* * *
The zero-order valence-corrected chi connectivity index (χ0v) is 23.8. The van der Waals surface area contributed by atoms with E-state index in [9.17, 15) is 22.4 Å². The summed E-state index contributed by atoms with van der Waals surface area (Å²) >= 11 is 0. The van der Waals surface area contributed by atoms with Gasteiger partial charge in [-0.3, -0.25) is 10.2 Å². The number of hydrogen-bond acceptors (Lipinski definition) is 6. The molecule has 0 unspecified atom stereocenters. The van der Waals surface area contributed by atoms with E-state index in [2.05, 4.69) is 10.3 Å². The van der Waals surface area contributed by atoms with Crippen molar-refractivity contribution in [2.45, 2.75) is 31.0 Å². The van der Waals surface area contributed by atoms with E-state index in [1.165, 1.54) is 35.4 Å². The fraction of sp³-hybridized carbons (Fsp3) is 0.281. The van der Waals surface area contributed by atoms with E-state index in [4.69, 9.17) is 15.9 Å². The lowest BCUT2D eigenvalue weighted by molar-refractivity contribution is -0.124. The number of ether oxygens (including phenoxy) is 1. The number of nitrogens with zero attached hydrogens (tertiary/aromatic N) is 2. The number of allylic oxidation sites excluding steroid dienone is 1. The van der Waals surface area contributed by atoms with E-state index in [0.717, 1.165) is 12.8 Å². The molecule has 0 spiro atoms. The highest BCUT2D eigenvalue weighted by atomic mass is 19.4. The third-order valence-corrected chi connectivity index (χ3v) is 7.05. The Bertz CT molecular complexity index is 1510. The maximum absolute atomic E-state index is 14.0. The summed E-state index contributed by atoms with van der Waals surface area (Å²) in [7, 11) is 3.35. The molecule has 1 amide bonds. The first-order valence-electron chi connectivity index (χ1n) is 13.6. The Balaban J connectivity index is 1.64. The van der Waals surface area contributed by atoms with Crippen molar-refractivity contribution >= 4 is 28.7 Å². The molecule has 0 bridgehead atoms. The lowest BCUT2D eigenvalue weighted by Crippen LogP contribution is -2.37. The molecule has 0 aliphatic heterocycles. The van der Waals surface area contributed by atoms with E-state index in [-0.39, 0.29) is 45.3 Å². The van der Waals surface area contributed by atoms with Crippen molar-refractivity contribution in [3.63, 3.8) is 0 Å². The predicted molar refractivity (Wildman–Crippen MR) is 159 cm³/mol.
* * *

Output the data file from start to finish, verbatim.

The zero-order valence-corrected chi connectivity index (χ0v) is 23.8. The van der Waals surface area contributed by atoms with E-state index in [9.17, 15) is 22.4 Å². The summed E-state index contributed by atoms with van der Waals surface area (Å²) >= 11 is 0. The van der Waals surface area contributed by atoms with Gasteiger partial charge in [-0.3, -0.25) is 10.2 Å². The number of hydrogen-bond acceptors (Lipinski definition) is 6. The molecule has 0 unspecified atom stereocenters. The van der Waals surface area contributed by atoms with E-state index in [2.05, 4.69) is 10.3 Å². The van der Waals surface area contributed by atoms with Crippen molar-refractivity contribution in [2.45, 2.75) is 31.0 Å². The van der Waals surface area contributed by atoms with E-state index in [1.165, 1.54) is 35.4 Å². The fraction of sp³-hybridized carbons (Fsp3) is 0.281. The van der Waals surface area contributed by atoms with E-state index in [4.69, 9.17) is 15.9 Å². The lowest BCUT2D eigenvalue weighted by molar-refractivity contribution is -0.124. The number of ether oxygens (including phenoxy) is 1. The number of nitrogens with zero attached hydrogens (tertiary/aromatic N) is 2. The number of allylic oxidation sites excluding steroid dienone is 1. The van der Waals surface area contributed by atoms with E-state index in [0.717, 1.165) is 12.8 Å². The molecule has 0 spiro atoms. The highest BCUT2D eigenvalue weighted by atomic mass is 19.4. The third-order valence-corrected chi connectivity index (χ3v) is 7.05. The Bertz CT molecular complexity index is 1510. The maximum absolute atomic E-state index is 14.0. The summed E-state index contributed by atoms with van der Waals surface area (Å²) in [7, 11) is 3.35. The molecule has 1 amide bonds. The first-order valence-electron chi connectivity index (χ1n) is 13.6. The Balaban J connectivity index is 1.64. The van der Waals surface area contributed by atoms with Crippen molar-refractivity contribution >= 4 is 28.7 Å². The molecule has 0 bridgehead atoms. The lowest BCUT2D eigenvalue weighted by Crippen LogP contribution is -2.37. The molecule has 0 aliphatic heterocycles. The van der Waals surface area contributed by atoms with E-state index in [-0.39, 0.29) is 45.3 Å². The van der Waals surface area contributed by atoms with Crippen molar-refractivity contribution in [3.63, 3.8) is 0 Å². The predicted molar refractivity (Wildman–Crippen MR) is 159 cm³/mol.